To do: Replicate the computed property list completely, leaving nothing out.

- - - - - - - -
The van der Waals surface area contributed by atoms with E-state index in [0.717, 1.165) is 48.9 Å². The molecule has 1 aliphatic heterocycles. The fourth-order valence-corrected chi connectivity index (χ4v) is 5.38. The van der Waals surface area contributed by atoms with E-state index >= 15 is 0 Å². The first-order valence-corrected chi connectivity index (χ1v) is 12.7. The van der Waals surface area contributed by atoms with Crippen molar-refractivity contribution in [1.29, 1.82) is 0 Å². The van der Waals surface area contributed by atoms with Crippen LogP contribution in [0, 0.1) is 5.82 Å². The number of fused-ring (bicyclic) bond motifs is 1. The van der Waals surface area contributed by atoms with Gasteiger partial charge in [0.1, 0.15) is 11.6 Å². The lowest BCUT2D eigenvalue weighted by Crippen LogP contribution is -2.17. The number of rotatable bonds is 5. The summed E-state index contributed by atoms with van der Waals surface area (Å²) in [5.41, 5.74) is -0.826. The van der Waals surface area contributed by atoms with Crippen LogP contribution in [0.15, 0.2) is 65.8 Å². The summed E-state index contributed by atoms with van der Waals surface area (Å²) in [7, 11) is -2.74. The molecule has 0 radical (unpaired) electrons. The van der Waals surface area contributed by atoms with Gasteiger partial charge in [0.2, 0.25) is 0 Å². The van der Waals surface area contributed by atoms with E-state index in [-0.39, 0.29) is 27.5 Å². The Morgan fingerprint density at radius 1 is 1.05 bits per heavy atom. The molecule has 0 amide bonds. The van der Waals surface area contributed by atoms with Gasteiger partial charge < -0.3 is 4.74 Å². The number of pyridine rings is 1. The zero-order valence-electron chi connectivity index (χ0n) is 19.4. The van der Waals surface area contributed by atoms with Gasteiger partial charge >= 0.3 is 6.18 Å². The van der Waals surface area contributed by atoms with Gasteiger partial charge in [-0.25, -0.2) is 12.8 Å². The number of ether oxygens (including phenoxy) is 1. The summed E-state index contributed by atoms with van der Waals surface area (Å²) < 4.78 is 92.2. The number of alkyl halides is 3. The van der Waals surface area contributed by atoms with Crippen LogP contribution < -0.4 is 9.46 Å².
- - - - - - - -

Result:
The van der Waals surface area contributed by atoms with E-state index in [0.717, 1.165) is 48.9 Å². The molecule has 1 aliphatic heterocycles. The fourth-order valence-corrected chi connectivity index (χ4v) is 5.38. The van der Waals surface area contributed by atoms with E-state index >= 15 is 0 Å². The first-order valence-corrected chi connectivity index (χ1v) is 12.7. The van der Waals surface area contributed by atoms with Crippen molar-refractivity contribution in [1.29, 1.82) is 0 Å². The van der Waals surface area contributed by atoms with Crippen LogP contribution in [0, 0.1) is 5.82 Å². The number of fused-ring (bicyclic) bond motifs is 1. The van der Waals surface area contributed by atoms with Gasteiger partial charge in [0.1, 0.15) is 11.6 Å². The lowest BCUT2D eigenvalue weighted by Crippen LogP contribution is -2.17. The number of rotatable bonds is 5. The summed E-state index contributed by atoms with van der Waals surface area (Å²) in [5.41, 5.74) is -0.826. The van der Waals surface area contributed by atoms with Crippen LogP contribution in [0.15, 0.2) is 65.8 Å². The summed E-state index contributed by atoms with van der Waals surface area (Å²) in [7, 11) is -2.74. The molecule has 0 radical (unpaired) electrons. The van der Waals surface area contributed by atoms with Gasteiger partial charge in [0.2, 0.25) is 0 Å². The van der Waals surface area contributed by atoms with E-state index in [-0.39, 0.29) is 27.5 Å². The Morgan fingerprint density at radius 1 is 1.05 bits per heavy atom. The molecule has 0 amide bonds. The van der Waals surface area contributed by atoms with Gasteiger partial charge < -0.3 is 4.74 Å². The number of pyridine rings is 1. The zero-order valence-electron chi connectivity index (χ0n) is 19.4. The van der Waals surface area contributed by atoms with Gasteiger partial charge >= 0.3 is 6.18 Å². The van der Waals surface area contributed by atoms with Gasteiger partial charge in [-0.25, -0.2) is 12.8 Å². The number of ether oxygens (including phenoxy) is 1. The summed E-state index contributed by atoms with van der Waals surface area (Å²) < 4.78 is 92.2. The number of alkyl halides is 3. The van der Waals surface area contributed by atoms with Crippen LogP contribution < -0.4 is 9.46 Å².